In Britain of the early 1960s, a Flavia Berlina was not so much an unusual sight as an exclusive one. The advertisements stated: “You will not see it everywhere; you will not see it every day,” for this was a vehicle that did not belong in the everyday realm of the Hillman Minx and the BBC Home Service.
It also redefined Lancia’s image in addition to being praised by Motor Sport as Cone of the world’s outstanding family cars”. The Flavia debuted at the 1960 Turin motor show, and an early report by The Motor noted: “Older Lancia enthusiasts will recognise here a considerable change of emphasis.”
The company’s technical director Antonio Fessia created the first front-wheel-drive Italian car with more than 60 per cent of the weight over the front wheels, to maximise traction and to avoid torque steer. The all-disc braking was another first, while power was from a new 1.5-litre four-cylinder “boxer’’ unit in alloy.
In Italy, the Flavia was ideal for the lawyer who regarded the Alfa Romeo Giulietta Ti as too compact and the Fiat 2100 as “too bourgeoise”; its popularity resulted in a four-month waiting time. By 1961 the line-up encompassed a Pinnarina-styled coupé, which was augmented by the even more exquisite Vignale-bodied convertible in 1962. A 1.8-litre engine was available from 1963 onwards, as some owners complained about the 96mph top speed, and the range was to encompass some 29 variations.
UK sales of right-hand-drive models commenced in May 1961, and Lancia GB’s publicity immodestly – but accurately – referred to “that enviable car!” while Autocar thought the Flavia was “for the connoisseur” because at £2,187 12s it cost over £200 more than a Rover P5 3-Litre Automatic and nearly £300 more than a Jaguar 3.8 Mk2.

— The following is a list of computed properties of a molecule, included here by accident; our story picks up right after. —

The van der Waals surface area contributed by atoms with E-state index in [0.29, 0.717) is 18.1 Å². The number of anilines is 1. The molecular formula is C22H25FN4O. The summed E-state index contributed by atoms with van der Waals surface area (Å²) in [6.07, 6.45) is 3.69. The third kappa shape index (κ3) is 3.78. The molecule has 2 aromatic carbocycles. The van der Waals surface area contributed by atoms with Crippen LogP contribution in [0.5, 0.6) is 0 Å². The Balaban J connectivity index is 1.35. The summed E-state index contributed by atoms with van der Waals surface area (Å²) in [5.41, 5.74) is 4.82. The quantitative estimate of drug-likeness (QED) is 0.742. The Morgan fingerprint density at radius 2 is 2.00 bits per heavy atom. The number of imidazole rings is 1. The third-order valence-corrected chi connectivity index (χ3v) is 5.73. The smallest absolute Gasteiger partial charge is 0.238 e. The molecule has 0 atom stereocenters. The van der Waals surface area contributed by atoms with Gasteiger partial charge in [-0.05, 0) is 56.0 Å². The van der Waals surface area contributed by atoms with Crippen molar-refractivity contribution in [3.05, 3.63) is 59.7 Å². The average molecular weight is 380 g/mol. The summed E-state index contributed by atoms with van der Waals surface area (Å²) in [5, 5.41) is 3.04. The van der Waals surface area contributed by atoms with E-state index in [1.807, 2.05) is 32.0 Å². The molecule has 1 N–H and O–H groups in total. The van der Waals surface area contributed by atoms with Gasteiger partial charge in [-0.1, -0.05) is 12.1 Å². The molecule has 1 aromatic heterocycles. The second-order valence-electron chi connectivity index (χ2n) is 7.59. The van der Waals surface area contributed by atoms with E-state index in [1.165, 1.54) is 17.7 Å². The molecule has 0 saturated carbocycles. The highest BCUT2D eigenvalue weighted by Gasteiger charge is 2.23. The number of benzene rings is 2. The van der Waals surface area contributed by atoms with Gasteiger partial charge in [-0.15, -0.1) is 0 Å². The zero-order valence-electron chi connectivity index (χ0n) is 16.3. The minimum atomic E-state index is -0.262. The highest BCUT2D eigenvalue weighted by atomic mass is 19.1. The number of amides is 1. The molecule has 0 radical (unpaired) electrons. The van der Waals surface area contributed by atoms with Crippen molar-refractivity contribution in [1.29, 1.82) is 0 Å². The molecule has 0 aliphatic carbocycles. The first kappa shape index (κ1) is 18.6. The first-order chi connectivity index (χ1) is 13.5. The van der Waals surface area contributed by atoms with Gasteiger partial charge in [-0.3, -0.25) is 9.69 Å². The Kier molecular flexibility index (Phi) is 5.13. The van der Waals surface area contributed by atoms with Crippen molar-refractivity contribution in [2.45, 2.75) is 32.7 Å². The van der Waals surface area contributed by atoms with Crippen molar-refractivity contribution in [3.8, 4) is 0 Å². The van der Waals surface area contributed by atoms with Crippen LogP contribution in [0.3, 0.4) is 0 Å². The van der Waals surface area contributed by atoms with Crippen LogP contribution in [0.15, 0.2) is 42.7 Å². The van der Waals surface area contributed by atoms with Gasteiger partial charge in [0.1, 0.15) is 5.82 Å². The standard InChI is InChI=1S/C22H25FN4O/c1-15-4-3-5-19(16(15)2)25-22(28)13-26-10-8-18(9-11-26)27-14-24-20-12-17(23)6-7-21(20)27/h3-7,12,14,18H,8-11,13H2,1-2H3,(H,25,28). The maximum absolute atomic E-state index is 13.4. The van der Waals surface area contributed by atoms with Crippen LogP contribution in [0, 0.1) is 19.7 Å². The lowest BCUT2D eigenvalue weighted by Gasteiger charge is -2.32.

In 1971 the Flavia was re-branded as the ‘2000’ and production ceased in 1974 after 105,848 examples had been produced. Forty-six years later, Terry Brown’s 1964-registered 1800 Berlina is so rare in Britain that it is not even listed on the How Many Left? online resource.
He acquired BLT 17B in 1989 “sight unseen as a non-runner”, and his initial plan was “teaching my sons to drive in it”. However, a car with a four-speed steering column gearchange was “not ideal to learn on”.
The Berlina was despatched to a local body repairer whose opinion was the Lancia “should be given a full rebuild – or throw it away”. Brown, fortunately, opted for the former. In 2015 the Flavia underwent “quite a bit of work” by the marque specialist Omicron, and today it looks ready for the most prestigious retro-themed events.
“It drives well and handles very well for a car of its size. I do like being able to take gentle bends more using the throttle than the steering wheel,” says Brown. He also owns an example of the Vignale-bodied convertible, and by comparison “the saloon does not seem to get much reaction from the public”.
Even in 1960, many observers regarded Pietro Castagnero’s styling as overly conservative, but the Flavia Berlina never indulges in mere ostentation. After all, this is a car bearing the grille once described by Lancia as the “Symbol of Superiority”.
The Lancia Motor Club; The Flavia Consortium; Omicron Engineering.
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